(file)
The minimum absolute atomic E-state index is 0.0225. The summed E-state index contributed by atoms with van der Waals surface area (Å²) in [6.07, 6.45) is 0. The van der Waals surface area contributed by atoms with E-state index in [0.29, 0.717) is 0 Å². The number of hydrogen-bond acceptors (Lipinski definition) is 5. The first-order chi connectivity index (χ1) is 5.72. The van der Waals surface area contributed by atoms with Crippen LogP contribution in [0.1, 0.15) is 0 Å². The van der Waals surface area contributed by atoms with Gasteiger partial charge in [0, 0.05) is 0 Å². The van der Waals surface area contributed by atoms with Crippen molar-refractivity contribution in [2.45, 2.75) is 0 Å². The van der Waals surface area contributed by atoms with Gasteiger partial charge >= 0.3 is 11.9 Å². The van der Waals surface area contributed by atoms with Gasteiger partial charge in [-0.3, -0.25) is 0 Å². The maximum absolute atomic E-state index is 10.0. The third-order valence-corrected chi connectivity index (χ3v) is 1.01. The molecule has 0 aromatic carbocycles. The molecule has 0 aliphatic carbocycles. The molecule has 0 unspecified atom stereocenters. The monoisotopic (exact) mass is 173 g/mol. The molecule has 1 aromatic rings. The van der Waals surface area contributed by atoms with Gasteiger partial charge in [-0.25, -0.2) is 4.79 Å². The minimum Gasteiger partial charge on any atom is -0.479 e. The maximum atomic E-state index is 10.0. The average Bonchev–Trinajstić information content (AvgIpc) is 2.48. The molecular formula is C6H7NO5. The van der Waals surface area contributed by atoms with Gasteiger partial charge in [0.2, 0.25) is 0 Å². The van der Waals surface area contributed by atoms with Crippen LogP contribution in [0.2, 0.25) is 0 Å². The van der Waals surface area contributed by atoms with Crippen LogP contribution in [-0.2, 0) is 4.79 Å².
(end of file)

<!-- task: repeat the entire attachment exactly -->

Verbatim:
The minimum absolute atomic E-state index is 0.0225. The summed E-state index contributed by atoms with van der Waals surface area (Å²) in [6.07, 6.45) is 0. The van der Waals surface area contributed by atoms with E-state index in [0.29, 0.717) is 0 Å². The number of hydrogen-bond acceptors (Lipinski definition) is 5. The first-order chi connectivity index (χ1) is 5.72. The van der Waals surface area contributed by atoms with Crippen LogP contribution in [0.1, 0.15) is 0 Å². The van der Waals surface area contributed by atoms with Gasteiger partial charge in [0, 0.05) is 0 Å². The van der Waals surface area contributed by atoms with Crippen molar-refractivity contribution in [2.45, 2.75) is 0 Å². The van der Waals surface area contributed by atoms with Gasteiger partial charge >= 0.3 is 11.9 Å². The van der Waals surface area contributed by atoms with Gasteiger partial charge in [-0.3, -0.25) is 0 Å². The maximum absolute atomic E-state index is 10.0. The third-order valence-corrected chi connectivity index (χ3v) is 1.01. The molecule has 0 aromatic carbocycles. The molecule has 0 aliphatic carbocycles. The molecule has 0 unspecified atom stereocenters. The monoisotopic (exact) mass is 173 g/mol. The molecule has 1 aromatic rings. The van der Waals surface area contributed by atoms with Gasteiger partial charge in [-0.25, -0.2) is 4.79 Å². The minimum Gasteiger partial charge on any atom is -0.479 e. The maximum atomic E-state index is 10.0. The average Bonchev–Trinajstić information content (AvgIpc) is 2.48. The molecular formula is C6H7NO5. The van der Waals surface area contributed by atoms with Gasteiger partial charge in [0.2, 0.25) is 0 Å². The van der Waals surface area contributed by atoms with Crippen LogP contribution in [0.2, 0.25) is 0 Å². The van der Waals surface area contributed by atoms with Crippen LogP contribution in [-0.2, 0) is 4.79 Å².